Joseph Ellis pointed out that there were in fact two “founding moments” in our nation’s history, one in 1776, and the other in 1787-1788. “The first founding declared American independence; the second, American nationhood.” The political battles between the Federalists and the Republicans during the 1790s was a lively debate about which of these two founding moments was more true to American revolutionary ideals.
In the years immediately following the Treaty of Paris, many came to believe that the Articles of Confederation did not provide for a central authority robust enough to hold the fledgling nation together. Without a federal government with the strength to deal effectively with foreign powers in commercial, diplomatic, and military spheres, some feared that the newly-freed colonies would fall back into the orbit of a European monarchy, while others believed that sectional rivalries would divide the states into several regional confederacies. James Madison was more concerned with “protecting the propertied class from the democratic excesses of the American Revolution,” and he set out to establish a stronger national compact with which to do so. Treading carefully between radical proponents of increased national authority and strong state sovereignty, Madison crafted a “’republican remedy’ against radical change.” He believed that the system of checks and balances built into the Constitution would be an effective bulwark against hasty and ill-conceived populist policies, “while ‘at the same time…the spirit and the form of popular government’ could be preserved.” In other words, Madison convinced his fellow delegates that his plan would fool the people into believing that they had more say in their government than they actually had, while simultaneously ensuring that “those who held national office were likely to be men of ‘attractive merit and the most diffuse and established characters.’”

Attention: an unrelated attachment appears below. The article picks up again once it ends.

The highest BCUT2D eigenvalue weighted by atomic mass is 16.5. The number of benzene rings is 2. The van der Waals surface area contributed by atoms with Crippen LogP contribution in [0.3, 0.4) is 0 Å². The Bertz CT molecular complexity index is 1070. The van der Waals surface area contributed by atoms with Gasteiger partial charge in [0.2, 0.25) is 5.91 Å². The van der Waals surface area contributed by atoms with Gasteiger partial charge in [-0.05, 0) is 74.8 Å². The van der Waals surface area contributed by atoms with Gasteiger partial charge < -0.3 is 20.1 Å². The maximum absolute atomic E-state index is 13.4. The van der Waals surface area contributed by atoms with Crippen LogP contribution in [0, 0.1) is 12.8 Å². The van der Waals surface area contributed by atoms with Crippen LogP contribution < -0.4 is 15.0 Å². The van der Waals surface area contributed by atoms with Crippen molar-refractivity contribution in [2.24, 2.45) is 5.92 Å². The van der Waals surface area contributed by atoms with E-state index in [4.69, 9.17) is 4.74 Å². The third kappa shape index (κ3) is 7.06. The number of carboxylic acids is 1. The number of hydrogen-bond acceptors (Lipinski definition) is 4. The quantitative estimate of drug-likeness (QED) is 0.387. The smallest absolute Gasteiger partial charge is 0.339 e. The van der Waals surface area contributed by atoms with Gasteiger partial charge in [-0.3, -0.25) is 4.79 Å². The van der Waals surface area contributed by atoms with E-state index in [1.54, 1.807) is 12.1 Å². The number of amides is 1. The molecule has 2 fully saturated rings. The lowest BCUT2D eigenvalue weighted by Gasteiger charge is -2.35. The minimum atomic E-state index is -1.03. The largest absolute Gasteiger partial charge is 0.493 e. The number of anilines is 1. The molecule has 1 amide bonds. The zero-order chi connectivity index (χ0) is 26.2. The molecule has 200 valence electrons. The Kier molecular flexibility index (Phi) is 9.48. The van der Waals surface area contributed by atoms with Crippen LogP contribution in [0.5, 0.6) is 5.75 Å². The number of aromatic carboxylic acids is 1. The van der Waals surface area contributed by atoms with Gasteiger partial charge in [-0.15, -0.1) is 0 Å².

The Federalists were able to gain and maintain control of the government in the 1790s because of two men: George Washington and Alexander Hamilton. Hamilton consistently displayed an uncanny ability to outmaneuver his political opponents and sway public opinion, and he was able to parlay his personal connections with Washington into policy changes in the new federal government. Washington’s enormous prestige ensured that when he embraced Federalist policies—even when he did not officially embrace the nascent “party” itself—it became that much more difficult for the growing opposition to resist. Jefferson and Madison pushed back against these policies, and wished to see more power devolve to the states. The Republicans, as the opposition party came to be known, eventually triumphed with Jefferson’s election to the presidency in 1800. This victory was profound for all Americans, as it was the first time in the nation’s short history that power had peacefully transferred from one faction to its opposition.
 Joseph J. Ellis, Founding Brothers: The Revolutionary Generation (New York: Alfred A. Knopf, 2001), 9.
 John Ferling, A Leap in the Dark: The Struggle to Create the American Republic (New York: Oxford University Press, 2003), 274.
 Ibid., 273.
 Ibid., 292.